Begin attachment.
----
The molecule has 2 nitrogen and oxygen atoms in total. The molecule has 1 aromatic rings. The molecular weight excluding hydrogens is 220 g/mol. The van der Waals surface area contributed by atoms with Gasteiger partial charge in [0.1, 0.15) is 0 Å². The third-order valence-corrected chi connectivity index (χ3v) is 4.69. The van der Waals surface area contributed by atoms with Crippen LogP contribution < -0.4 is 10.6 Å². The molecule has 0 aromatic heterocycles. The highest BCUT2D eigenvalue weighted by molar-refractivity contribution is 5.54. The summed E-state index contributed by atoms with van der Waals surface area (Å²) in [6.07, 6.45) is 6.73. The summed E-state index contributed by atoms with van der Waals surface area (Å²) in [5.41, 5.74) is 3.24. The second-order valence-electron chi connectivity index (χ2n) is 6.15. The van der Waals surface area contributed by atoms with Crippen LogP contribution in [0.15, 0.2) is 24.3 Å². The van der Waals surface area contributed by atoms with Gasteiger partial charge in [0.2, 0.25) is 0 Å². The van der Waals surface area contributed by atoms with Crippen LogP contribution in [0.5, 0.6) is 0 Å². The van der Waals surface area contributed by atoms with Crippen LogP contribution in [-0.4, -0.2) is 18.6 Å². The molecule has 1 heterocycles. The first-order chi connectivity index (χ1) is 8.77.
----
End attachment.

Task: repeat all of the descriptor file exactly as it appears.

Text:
The molecule has 2 nitrogen and oxygen atoms in total. The molecule has 1 aromatic rings. The molecular weight excluding hydrogens is 220 g/mol. The van der Waals surface area contributed by atoms with Gasteiger partial charge in [0.1, 0.15) is 0 Å². The third-order valence-corrected chi connectivity index (χ3v) is 4.69. The van der Waals surface area contributed by atoms with Crippen LogP contribution < -0.4 is 10.6 Å². The molecule has 0 aromatic heterocycles. The highest BCUT2D eigenvalue weighted by molar-refractivity contribution is 5.54. The summed E-state index contributed by atoms with van der Waals surface area (Å²) in [6.07, 6.45) is 6.73. The summed E-state index contributed by atoms with van der Waals surface area (Å²) in [5.41, 5.74) is 3.24. The second-order valence-electron chi connectivity index (χ2n) is 6.15. The van der Waals surface area contributed by atoms with Crippen LogP contribution in [0.15, 0.2) is 24.3 Å². The van der Waals surface area contributed by atoms with Gasteiger partial charge in [0.2, 0.25) is 0 Å². The van der Waals surface area contributed by atoms with Crippen LogP contribution in [0.5, 0.6) is 0 Å². The van der Waals surface area contributed by atoms with Crippen LogP contribution in [-0.4, -0.2) is 18.6 Å². The molecule has 1 heterocycles. The first-order chi connectivity index (χ1) is 8.77.